Spenser's Life and the Subject of Biography

By Judith H. Anderson; Donald Cheney et al. | Go to book overview

Spenser's Retrography: Two Episodes
in Post-Petrarchan Bibliography

JOSEPH LOEWENSTEIN

An eye of looking back, were well. Jonson, Pleasure Reconciled to Virtue

How does the reproduction of texts figure in the biography of poets? As a contribution to the intersecting historiographies of authorial subjectivity and of the institutions of print, this essay concerns itself with Spenser's experience of publication. This is a biographical essay in that it specifies Spenser's engagement in the early 1590s with the printed texts of his own work as an event, the sort of quantum of experience that puts the poet's intellectual and social being, characteristically and determinatively, in play. But since it treats of Spenser's printed sonnets, this is also an essay in literary history. The sonnet is traditionally a locus of biographical significance because sonneteering is traditionally an autobiographical event; my purpose is to suggest how the autobiographical valence of Spenser's sonnets is shaped by print. What follows, then, is an account of two episodes in the material history of autobiography, these taken from the era of typography.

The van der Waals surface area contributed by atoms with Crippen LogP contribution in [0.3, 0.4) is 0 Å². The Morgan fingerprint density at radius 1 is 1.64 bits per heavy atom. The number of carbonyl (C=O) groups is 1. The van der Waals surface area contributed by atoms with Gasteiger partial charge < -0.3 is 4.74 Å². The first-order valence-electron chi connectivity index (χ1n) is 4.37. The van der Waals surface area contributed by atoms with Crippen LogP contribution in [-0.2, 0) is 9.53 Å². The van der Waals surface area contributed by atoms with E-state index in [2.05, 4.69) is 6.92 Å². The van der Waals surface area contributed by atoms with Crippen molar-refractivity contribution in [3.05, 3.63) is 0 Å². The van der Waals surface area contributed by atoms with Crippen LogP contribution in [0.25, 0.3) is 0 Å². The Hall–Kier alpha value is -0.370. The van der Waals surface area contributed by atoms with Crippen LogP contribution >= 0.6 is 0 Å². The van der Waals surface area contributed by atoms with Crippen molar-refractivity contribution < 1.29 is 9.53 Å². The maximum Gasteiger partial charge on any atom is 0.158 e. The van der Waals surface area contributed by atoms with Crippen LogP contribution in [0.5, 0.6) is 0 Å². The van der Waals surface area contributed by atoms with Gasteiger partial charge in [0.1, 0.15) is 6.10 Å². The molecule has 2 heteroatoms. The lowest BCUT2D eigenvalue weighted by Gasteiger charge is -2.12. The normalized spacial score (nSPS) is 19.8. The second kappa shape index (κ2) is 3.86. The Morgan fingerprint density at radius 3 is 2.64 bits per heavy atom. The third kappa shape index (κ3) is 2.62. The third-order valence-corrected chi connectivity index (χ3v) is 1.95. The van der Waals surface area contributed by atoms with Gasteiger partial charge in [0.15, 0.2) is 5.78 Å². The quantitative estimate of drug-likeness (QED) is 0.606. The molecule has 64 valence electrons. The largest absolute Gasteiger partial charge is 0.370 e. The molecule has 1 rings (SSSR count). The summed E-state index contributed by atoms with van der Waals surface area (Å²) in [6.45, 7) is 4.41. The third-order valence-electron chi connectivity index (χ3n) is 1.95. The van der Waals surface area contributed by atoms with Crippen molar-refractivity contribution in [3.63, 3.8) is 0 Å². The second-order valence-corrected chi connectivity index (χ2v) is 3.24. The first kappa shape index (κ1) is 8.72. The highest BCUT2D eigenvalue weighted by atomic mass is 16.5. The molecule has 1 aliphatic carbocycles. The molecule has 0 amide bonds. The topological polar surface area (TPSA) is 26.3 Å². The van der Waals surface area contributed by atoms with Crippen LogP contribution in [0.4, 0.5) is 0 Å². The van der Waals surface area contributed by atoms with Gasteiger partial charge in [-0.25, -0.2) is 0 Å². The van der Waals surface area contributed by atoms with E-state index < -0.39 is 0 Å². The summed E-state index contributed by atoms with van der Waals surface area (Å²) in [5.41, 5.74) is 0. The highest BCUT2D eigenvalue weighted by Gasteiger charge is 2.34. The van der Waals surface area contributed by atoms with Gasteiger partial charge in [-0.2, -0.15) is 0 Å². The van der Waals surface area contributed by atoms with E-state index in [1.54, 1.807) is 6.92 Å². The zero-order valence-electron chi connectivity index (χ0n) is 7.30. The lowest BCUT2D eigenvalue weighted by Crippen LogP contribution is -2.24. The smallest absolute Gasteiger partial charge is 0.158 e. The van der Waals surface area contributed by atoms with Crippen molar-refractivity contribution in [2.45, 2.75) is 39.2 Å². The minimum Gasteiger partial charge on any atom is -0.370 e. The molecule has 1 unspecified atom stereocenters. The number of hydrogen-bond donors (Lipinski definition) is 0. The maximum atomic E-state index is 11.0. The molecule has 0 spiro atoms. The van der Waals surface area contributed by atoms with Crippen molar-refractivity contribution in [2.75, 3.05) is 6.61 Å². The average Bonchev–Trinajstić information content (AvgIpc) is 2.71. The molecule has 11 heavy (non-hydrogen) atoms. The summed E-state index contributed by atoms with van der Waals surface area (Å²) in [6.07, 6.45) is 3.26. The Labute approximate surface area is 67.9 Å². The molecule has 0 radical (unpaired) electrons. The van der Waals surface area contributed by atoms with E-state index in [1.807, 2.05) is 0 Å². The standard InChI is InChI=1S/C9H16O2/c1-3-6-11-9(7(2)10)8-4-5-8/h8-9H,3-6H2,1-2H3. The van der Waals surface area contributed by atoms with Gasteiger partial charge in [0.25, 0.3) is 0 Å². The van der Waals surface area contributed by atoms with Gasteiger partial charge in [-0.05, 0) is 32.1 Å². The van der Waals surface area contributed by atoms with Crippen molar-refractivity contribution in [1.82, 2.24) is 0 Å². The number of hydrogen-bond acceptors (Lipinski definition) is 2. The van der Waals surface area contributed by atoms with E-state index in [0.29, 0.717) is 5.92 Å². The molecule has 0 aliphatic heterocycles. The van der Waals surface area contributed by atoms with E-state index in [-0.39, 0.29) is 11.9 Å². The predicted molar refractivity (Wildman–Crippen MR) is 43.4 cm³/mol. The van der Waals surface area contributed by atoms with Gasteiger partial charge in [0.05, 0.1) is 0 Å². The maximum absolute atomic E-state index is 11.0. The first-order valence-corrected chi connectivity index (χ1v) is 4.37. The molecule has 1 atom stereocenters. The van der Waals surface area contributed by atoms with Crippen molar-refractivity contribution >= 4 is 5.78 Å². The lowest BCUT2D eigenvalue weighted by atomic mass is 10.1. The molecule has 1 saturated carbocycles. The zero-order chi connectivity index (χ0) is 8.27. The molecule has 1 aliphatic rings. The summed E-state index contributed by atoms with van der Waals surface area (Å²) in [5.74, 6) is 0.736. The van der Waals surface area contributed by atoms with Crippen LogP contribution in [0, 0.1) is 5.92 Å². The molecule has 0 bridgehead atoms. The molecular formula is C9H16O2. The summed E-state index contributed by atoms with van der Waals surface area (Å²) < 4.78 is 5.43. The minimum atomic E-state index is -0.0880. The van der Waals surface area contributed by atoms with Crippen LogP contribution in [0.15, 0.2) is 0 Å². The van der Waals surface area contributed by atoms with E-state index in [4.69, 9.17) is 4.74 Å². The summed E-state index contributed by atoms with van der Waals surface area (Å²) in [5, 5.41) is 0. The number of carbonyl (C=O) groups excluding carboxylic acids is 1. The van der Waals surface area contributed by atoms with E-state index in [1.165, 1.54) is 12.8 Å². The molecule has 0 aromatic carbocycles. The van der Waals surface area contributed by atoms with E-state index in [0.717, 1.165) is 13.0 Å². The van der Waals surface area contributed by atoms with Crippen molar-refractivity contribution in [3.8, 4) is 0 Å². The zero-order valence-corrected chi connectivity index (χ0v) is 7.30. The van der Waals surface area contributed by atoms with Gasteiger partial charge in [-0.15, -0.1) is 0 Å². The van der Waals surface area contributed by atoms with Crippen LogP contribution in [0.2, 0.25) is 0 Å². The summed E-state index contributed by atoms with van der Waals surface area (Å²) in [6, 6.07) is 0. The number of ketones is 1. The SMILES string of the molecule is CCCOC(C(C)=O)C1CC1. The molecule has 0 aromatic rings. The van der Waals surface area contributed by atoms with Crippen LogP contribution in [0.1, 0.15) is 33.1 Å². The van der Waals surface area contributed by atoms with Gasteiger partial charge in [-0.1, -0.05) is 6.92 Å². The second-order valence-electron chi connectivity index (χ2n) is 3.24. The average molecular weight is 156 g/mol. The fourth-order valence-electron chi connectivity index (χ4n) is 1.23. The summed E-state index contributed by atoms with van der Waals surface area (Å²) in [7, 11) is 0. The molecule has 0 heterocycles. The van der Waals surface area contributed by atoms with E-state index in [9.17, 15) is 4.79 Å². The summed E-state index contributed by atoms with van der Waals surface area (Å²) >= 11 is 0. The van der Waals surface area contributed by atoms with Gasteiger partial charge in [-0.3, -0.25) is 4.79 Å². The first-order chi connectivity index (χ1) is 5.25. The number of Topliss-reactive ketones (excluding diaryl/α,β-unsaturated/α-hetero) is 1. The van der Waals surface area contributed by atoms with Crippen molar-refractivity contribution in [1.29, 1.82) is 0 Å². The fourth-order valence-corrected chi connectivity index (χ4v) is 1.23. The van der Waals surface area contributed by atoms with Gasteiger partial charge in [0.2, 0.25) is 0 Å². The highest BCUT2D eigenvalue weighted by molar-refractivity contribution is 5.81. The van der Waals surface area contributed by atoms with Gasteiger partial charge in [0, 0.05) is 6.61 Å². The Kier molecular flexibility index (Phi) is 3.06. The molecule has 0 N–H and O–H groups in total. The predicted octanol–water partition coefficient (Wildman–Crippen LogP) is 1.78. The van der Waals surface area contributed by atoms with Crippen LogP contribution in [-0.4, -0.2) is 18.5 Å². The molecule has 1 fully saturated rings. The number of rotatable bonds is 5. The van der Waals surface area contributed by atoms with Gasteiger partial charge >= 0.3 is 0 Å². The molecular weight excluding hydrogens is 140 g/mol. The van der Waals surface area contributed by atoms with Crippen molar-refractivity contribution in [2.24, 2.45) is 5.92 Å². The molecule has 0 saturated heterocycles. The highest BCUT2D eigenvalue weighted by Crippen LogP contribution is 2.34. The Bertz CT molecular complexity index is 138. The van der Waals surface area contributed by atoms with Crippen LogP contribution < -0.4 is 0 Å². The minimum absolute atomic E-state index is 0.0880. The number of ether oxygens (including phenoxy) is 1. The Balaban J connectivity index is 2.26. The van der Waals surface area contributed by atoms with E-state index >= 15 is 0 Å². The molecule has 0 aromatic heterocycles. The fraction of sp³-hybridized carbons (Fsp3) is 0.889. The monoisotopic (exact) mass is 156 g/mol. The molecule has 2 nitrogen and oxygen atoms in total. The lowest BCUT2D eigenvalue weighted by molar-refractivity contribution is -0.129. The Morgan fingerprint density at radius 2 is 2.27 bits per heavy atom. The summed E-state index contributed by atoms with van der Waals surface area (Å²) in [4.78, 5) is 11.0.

I shall be giving an account of minutiae: word choice in translation, the arrangement of poems on a page. I shall be accounting for traces: the failure to print a publicized volume, evidence of assiduous proofreading, the signs of saved compositorial labor in a printed book. I am attempting a bibliographical cultural poetics that accepts the traditional associations of the term "poetics" -- its orientation to nuance and drift, to choices that are not, in and of themselves, epochal, but that may refer and conduce to the epochal, to both mindful craft and inadvertent habit. I take it that this is

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